Fresh Bread in Five Minutes a Day

I am a total failure when it comes to baking bread.  Okay, maybe not a total failure as I have managed to pull of baking beer bread.  Breads leavened with yeast have thus far totally escaped me.  It’s my culinary unicorn.

As I have stated before, bread in its simplest state is just flour, yeast, salt, and water.  Heck, sometime the salt is not even included.  Trust me, bread baked without salt is hardly worth the carbs.  Traditional Tuscan bread does not use salt and is just a vessel for excellent olive oil or waiting to go stale for use in soup.

The No Knead recipe made famous in the New York Times that launched a thousand or more cast iron Dutch oven bakers failed me.  Or I failed it.  Three times I ended up with a soupy mess.  Not wet, mind you, but soupy.  More like brownie batter than bread dough.

This led me to the approach favored by Zoe Francois and Jeff Hertzberg in Artisan Bread in Five Minutes a Day: The Discovery That Revolutionizes Home Baking.  Check out their website Artisan Bread in Five.  I am a total sucker for cookbooks, so I bought a used version of the original hardback and brought it home to my kitchen to get covered in beautiful flour dust.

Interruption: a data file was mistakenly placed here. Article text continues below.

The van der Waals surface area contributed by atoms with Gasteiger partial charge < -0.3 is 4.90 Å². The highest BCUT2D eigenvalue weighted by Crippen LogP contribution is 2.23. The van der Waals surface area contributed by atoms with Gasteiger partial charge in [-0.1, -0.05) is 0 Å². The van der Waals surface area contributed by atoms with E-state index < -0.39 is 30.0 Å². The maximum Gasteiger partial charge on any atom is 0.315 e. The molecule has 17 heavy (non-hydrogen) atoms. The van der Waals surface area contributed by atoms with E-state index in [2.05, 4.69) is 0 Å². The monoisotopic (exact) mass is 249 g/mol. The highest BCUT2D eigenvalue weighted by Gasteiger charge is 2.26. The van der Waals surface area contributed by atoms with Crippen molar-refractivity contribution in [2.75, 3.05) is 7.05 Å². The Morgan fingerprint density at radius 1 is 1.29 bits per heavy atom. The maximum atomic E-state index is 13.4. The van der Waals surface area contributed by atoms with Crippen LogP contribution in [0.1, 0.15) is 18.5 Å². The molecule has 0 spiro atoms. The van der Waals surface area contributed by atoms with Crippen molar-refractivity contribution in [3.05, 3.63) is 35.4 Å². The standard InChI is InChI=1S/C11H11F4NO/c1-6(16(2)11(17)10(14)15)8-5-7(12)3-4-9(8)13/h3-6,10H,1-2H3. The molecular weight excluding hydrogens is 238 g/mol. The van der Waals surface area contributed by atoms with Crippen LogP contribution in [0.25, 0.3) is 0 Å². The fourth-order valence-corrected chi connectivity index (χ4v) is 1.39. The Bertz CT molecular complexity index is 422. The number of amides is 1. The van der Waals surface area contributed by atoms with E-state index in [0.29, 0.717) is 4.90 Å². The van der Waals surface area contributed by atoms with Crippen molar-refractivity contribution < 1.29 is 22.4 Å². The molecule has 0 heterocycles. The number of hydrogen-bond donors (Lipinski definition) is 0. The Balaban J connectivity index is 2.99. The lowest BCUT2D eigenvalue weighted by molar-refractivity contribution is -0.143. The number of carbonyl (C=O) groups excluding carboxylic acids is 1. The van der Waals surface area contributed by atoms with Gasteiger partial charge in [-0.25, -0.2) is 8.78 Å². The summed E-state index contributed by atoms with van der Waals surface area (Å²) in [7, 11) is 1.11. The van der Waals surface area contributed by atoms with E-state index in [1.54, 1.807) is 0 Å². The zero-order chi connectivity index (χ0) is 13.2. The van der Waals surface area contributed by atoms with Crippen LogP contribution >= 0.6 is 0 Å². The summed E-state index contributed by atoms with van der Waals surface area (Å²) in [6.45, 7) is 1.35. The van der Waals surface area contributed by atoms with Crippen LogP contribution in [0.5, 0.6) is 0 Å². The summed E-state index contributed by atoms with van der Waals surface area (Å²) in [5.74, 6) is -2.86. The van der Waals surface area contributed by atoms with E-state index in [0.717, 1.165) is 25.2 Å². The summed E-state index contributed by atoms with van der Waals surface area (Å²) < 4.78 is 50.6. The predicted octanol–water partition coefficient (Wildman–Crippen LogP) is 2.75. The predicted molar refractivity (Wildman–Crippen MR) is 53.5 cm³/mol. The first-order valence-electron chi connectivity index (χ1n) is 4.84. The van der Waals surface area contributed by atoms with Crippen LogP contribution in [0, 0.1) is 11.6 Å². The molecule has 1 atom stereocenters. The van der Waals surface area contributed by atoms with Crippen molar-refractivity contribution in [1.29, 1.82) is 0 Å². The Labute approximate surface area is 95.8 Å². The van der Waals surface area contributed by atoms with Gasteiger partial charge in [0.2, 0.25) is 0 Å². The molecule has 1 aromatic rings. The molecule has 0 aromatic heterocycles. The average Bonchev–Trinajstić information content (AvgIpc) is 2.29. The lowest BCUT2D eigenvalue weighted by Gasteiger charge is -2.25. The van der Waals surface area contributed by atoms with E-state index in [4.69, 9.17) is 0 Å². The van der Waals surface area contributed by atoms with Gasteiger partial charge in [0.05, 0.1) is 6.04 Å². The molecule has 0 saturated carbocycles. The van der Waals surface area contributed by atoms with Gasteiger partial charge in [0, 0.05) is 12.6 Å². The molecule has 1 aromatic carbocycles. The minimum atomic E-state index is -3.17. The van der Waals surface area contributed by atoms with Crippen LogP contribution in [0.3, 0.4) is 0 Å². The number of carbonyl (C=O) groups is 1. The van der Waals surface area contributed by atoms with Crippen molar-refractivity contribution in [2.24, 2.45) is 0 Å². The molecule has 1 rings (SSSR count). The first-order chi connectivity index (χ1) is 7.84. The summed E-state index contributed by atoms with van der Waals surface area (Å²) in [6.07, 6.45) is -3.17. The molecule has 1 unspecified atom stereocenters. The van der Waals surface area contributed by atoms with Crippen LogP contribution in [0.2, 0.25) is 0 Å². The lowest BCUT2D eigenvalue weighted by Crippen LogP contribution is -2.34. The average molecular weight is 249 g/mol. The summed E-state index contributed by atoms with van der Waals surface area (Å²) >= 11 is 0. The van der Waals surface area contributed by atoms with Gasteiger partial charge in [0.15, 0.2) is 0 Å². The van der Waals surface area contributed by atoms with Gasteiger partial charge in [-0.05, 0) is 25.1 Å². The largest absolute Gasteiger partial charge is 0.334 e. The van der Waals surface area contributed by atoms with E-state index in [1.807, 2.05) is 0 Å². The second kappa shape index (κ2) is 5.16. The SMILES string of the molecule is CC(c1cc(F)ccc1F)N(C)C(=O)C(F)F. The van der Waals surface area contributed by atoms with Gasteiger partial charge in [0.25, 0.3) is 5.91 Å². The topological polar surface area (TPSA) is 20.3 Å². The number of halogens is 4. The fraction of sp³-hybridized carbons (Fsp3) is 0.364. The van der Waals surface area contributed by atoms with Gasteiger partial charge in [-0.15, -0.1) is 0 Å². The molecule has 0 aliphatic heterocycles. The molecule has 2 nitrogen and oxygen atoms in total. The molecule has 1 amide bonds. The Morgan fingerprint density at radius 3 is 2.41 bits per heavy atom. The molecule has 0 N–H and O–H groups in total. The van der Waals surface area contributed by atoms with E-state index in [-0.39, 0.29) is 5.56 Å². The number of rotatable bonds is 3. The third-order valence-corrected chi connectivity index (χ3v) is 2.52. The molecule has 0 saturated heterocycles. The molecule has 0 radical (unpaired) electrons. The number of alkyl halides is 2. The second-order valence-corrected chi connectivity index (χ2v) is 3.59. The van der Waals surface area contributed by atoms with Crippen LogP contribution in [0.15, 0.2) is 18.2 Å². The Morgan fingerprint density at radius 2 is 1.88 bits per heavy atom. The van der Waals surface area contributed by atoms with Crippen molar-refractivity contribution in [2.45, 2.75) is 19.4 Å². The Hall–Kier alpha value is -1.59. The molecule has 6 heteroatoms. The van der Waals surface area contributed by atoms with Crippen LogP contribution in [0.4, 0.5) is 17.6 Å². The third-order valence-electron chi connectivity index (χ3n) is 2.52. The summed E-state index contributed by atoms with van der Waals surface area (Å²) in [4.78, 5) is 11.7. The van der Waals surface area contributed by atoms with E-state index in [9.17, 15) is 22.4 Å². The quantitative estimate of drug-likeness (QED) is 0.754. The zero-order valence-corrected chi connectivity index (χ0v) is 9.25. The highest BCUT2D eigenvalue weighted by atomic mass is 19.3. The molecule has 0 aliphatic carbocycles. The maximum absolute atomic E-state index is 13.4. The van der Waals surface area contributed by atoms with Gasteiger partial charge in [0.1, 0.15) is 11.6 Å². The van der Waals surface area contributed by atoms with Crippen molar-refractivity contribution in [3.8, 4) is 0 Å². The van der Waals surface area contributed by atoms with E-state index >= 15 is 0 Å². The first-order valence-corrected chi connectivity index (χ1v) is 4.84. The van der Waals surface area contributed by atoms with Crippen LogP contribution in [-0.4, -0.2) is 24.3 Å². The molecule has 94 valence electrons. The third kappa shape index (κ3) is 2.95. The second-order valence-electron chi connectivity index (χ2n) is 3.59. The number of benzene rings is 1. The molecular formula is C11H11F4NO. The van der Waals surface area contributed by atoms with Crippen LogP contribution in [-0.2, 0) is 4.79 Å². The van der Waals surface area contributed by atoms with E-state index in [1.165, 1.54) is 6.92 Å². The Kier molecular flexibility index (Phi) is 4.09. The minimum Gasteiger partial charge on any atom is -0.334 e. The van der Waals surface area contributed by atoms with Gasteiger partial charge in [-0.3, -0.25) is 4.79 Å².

I suggest buying the book, but the recipe is simple: 6-3-3-13.  That means 6 cups of water, 3 tablespoons yeast, 3 tablespoons salt, and 13 cups flour.  The ratios can be scaled down for a smaller batch, which is what I did.  All of it goes in a container with a lid that is not airtight.

After a couple of hours at room temperature the whole thing goes into the refrigerator overnight and lasts up to a week.  The authors claim that the lure of fresh bread daily means that no batch actually lasts that long.

To make a loaf of bread cut off a chunk of dough from the bowl, work the gluten cloak for about a minute, let rise 40 minute to an hour, and bake.  Again, like the basic recipe for the dough, it sounds simple enough.

The first loaf turned out odd.  I did not make the slash marks on the top of my batard so the do actually “exploded” out one end.  Check it out:

The crumb structure was okay:

A little dense.  The bread tasted good and was really excellent with Nutella for a quick breakfast the next morning.

My second loaf a couple of days later turned out okay as well, but had different problems:

My oven must run hot because at 25 minutes out of a suggested 30 the crust was already starting to blacken.  I pulled it out so that it did not burn all over.  The results were pretty tasty:

This loaf turned out a lot “airier” than the first loaf.  The flavor was real similar.  The crust, although a little burnt, tasted good as well and was not too thick.

Moving forward, I need to check if my oven temperature is calibrated correctly because I have had a lot of problems with other baking as well.   The search for the unicorn continues.

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